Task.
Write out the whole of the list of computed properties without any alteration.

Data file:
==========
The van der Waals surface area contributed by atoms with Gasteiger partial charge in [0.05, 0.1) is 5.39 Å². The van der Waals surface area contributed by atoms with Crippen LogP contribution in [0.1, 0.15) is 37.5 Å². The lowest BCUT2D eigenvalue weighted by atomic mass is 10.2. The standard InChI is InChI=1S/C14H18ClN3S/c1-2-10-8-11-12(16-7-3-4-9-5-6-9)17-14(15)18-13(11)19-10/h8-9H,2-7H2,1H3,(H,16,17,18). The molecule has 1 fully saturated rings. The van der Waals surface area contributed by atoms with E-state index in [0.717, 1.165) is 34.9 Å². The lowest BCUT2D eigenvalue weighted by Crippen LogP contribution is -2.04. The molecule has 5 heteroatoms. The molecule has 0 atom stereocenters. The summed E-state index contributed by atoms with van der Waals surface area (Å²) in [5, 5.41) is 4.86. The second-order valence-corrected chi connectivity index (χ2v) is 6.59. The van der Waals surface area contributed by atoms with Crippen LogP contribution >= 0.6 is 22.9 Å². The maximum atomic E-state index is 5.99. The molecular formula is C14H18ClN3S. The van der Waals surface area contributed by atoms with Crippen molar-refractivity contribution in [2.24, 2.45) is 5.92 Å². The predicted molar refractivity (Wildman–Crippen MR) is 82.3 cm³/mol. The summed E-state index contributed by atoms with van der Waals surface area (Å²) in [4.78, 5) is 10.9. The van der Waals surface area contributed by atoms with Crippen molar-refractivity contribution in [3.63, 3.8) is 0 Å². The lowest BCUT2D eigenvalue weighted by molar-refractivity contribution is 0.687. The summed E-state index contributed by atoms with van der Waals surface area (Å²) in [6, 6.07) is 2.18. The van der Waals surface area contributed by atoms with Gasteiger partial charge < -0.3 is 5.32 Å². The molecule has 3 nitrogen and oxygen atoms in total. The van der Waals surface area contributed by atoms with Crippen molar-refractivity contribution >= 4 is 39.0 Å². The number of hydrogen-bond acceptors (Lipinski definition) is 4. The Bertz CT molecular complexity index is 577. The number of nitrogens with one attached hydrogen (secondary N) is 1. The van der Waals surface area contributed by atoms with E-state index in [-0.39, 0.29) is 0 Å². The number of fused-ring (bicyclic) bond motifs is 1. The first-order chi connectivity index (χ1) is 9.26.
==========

The van der Waals surface area contributed by atoms with Gasteiger partial charge in [0.05, 0.1) is 5.39 Å². The van der Waals surface area contributed by atoms with Crippen LogP contribution in [0.1, 0.15) is 37.5 Å². The lowest BCUT2D eigenvalue weighted by atomic mass is 10.2. The standard InChI is InChI=1S/C14H18ClN3S/c1-2-10-8-11-12(16-7-3-4-9-5-6-9)17-14(15)18-13(11)19-10/h8-9H,2-7H2,1H3,(H,16,17,18). The molecule has 1 fully saturated rings. The van der Waals surface area contributed by atoms with E-state index in [0.717, 1.165) is 34.9 Å². The lowest BCUT2D eigenvalue weighted by Crippen LogP contribution is -2.04. The molecule has 5 heteroatoms. The molecule has 0 atom stereocenters. The summed E-state index contributed by atoms with van der Waals surface area (Å²) in [5, 5.41) is 4.86. The second-order valence-corrected chi connectivity index (χ2v) is 6.59. The van der Waals surface area contributed by atoms with Crippen LogP contribution >= 0.6 is 22.9 Å². The maximum atomic E-state index is 5.99. The molecular formula is C14H18ClN3S. The van der Waals surface area contributed by atoms with Crippen molar-refractivity contribution in [2.24, 2.45) is 5.92 Å². The predicted molar refractivity (Wildman–Crippen MR) is 82.3 cm³/mol. The summed E-state index contributed by atoms with van der Waals surface area (Å²) in [4.78, 5) is 10.9. The van der Waals surface area contributed by atoms with Crippen molar-refractivity contribution in [3.63, 3.8) is 0 Å². The lowest BCUT2D eigenvalue weighted by molar-refractivity contribution is 0.687. The summed E-state index contributed by atoms with van der Waals surface area (Å²) in [6, 6.07) is 2.18. The van der Waals surface area contributed by atoms with Gasteiger partial charge < -0.3 is 5.32 Å². The molecule has 3 nitrogen and oxygen atoms in total. The van der Waals surface area contributed by atoms with Crippen molar-refractivity contribution >= 4 is 39.0 Å². The number of hydrogen-bond acceptors (Lipinski definition) is 4. The Bertz CT molecular complexity index is 577. The number of nitrogens with one attached hydrogen (secondary N) is 1. The van der Waals surface area contributed by atoms with E-state index in [-0.39, 0.29) is 0 Å². The number of fused-ring (bicyclic) bond motifs is 1. The first-order chi connectivity index (χ1) is 9.26.